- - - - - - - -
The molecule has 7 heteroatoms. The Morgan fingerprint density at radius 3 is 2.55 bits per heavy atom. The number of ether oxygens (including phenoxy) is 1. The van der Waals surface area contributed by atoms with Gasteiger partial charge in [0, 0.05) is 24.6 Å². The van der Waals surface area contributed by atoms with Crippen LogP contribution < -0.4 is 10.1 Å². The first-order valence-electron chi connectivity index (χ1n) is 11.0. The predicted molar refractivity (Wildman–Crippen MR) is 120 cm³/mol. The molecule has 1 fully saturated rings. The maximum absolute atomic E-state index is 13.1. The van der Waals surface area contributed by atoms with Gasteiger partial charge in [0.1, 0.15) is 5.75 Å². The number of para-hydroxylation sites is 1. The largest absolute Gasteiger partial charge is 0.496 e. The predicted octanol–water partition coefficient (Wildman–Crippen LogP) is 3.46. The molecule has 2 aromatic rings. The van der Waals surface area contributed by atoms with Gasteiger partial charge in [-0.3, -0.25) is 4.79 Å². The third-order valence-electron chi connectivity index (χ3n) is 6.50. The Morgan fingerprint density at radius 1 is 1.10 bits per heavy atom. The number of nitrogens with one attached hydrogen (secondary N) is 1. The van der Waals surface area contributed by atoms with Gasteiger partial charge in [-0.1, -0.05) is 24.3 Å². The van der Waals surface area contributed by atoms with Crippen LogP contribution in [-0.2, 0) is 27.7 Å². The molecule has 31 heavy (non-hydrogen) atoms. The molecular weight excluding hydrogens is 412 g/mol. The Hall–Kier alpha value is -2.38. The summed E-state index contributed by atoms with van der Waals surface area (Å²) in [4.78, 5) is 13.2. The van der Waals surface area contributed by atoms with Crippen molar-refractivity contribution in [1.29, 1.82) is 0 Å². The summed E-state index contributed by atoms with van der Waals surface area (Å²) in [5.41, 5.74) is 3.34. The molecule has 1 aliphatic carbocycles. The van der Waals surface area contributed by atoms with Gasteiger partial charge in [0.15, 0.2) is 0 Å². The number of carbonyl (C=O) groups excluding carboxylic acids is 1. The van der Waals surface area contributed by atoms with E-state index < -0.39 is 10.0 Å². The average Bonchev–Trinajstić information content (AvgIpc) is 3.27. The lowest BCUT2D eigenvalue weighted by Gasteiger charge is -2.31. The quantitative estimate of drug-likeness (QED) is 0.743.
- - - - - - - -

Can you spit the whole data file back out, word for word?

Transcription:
The molecule has 7 heteroatoms. The Morgan fingerprint density at radius 3 is 2.55 bits per heavy atom. The number of ether oxygens (including phenoxy) is 1. The van der Waals surface area contributed by atoms with Gasteiger partial charge in [0, 0.05) is 24.6 Å². The van der Waals surface area contributed by atoms with Crippen LogP contribution < -0.4 is 10.1 Å². The first-order valence-electron chi connectivity index (χ1n) is 11.0. The predicted molar refractivity (Wildman–Crippen MR) is 120 cm³/mol. The molecule has 1 fully saturated rings. The maximum absolute atomic E-state index is 13.1. The van der Waals surface area contributed by atoms with Gasteiger partial charge in [0.1, 0.15) is 5.75 Å². The number of para-hydroxylation sites is 1. The largest absolute Gasteiger partial charge is 0.496 e. The predicted octanol–water partition coefficient (Wildman–Crippen LogP) is 3.46. The molecule has 2 aromatic rings. The van der Waals surface area contributed by atoms with Gasteiger partial charge in [-0.3, -0.25) is 4.79 Å². The third-order valence-electron chi connectivity index (χ3n) is 6.50. The Morgan fingerprint density at radius 1 is 1.10 bits per heavy atom. The number of nitrogens with one attached hydrogen (secondary N) is 1. The van der Waals surface area contributed by atoms with Gasteiger partial charge in [-0.1, -0.05) is 24.3 Å². The van der Waals surface area contributed by atoms with Crippen LogP contribution in [-0.2, 0) is 27.7 Å². The molecule has 31 heavy (non-hydrogen) atoms. The molecular weight excluding hydrogens is 412 g/mol. The Hall–Kier alpha value is -2.38. The summed E-state index contributed by atoms with van der Waals surface area (Å²) in [4.78, 5) is 13.2. The van der Waals surface area contributed by atoms with Crippen molar-refractivity contribution in [1.29, 1.82) is 0 Å². The summed E-state index contributed by atoms with van der Waals surface area (Å²) in [5.41, 5.74) is 3.34. The molecule has 1 aliphatic carbocycles. The van der Waals surface area contributed by atoms with Gasteiger partial charge in [0.15, 0.2) is 0 Å². The number of carbonyl (C=O) groups excluding carboxylic acids is 1. The van der Waals surface area contributed by atoms with E-state index < -0.39 is 10.0 Å². The average Bonchev–Trinajstić information content (AvgIpc) is 3.27. The lowest BCUT2D eigenvalue weighted by Gasteiger charge is -2.31. The quantitative estimate of drug-likeness (QED) is 0.743.